Review: ‘Bluebeard’s Eighth Wife’

Par's talker remake of the Alfred Savoir farce [in the American version by Charlton Andrews], a thin piece basically, isn't given much more heft under the Lubitsch touch or with the celluloid trimmings. It's a light and sometimes bright entertainment, but gets a bit tiresome, despite its comparatively moderate running time.

Par’s talker remake of the Alfred Savoir farce [in the American version by Charlton Andrews], a thin piece basically, isn’t given much more heft under the Lubitsch touch or with the celluloid trimmings. It’s a light and sometimes bright entertainment, but gets a bit tiresome, despite its comparatively moderate running time.

Once the premise is established that Claudette Colbert wants to deflate the multi-millionaire Gary Cooper, who buys his wives – seven of ’em prior to her – as he buys a fancy motor car, making pre-marriage settlements with them, etc, it then becomes an always obvious farce.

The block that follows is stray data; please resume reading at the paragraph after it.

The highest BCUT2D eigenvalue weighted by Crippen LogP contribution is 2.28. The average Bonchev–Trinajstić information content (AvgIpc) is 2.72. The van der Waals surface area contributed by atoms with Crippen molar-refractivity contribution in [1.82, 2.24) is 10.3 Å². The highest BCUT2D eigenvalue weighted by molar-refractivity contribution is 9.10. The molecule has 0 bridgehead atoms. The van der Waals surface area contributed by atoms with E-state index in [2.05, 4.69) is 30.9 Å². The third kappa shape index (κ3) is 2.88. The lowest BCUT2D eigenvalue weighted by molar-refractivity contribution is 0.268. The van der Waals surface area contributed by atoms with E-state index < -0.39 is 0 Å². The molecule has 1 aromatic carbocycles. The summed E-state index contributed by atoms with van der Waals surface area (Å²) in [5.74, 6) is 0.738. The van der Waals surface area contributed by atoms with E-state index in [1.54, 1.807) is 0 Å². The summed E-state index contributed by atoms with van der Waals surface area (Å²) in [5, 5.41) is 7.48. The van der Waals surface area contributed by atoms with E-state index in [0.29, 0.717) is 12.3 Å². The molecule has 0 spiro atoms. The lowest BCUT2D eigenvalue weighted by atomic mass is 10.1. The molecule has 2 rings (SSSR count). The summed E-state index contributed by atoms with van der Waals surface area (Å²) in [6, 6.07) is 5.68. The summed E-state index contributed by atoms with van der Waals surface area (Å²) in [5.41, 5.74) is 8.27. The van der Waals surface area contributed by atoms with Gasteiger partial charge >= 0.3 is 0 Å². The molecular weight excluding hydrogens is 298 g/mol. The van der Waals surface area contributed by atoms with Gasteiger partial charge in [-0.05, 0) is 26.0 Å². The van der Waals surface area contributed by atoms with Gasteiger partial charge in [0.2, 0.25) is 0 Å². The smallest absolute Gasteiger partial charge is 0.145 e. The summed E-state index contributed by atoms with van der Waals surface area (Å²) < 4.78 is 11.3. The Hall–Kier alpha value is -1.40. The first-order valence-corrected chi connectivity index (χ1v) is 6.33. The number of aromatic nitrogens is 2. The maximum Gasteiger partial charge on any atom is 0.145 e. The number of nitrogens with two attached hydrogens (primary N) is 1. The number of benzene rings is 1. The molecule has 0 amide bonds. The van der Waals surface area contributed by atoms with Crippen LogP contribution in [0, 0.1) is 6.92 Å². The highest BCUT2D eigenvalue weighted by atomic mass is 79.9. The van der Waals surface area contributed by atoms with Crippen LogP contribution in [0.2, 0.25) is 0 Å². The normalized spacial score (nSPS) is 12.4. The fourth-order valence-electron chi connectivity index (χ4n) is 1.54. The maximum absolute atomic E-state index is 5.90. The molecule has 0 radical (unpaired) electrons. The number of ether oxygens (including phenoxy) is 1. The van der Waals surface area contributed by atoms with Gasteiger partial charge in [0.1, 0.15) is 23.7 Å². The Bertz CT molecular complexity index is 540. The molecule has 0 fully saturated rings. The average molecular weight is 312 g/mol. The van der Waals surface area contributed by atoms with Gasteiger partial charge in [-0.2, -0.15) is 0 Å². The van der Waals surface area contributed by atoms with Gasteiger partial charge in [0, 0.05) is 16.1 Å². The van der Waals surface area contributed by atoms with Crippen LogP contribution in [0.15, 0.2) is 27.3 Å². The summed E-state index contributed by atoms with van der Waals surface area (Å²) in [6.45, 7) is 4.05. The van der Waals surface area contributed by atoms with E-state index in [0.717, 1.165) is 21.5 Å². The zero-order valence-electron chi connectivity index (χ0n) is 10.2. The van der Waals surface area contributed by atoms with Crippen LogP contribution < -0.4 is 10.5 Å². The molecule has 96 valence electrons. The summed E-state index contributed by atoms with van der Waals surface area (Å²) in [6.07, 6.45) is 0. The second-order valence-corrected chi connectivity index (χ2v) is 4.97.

Atmosphere is rich and French. It starts on the Riviera and wanders over the European map, focusing finally in Paris. The Brackett-Wilder scripting is ofttimes bright but illogical and fragile.

Edward Everett Horton is more or less of a bit as her father and the rest are casual. David Niven has a mild opportunity and Herman Bing, with his characteristic style, is another who makes his rather light chore stand up.

Bluebeard's Eighth Wife

Production

Paramount. Director Ernst Lubitsch; Producer Ernst Lubitsch; Screenplay Charles Brackett, Billy Wilder; Camera Leo Tover; Editor William Shea; Music Frederick Hollander, Werner R. Heymann; Art Director Hans Dreier, Robert Usher

Crew

(B&W) Extract of a review from 1938. Running time: 83 MIN.

With

Claudette Colbert Gary Cooper Edward Everett Horton David Niven Elizabeth Patterson Herman Bing
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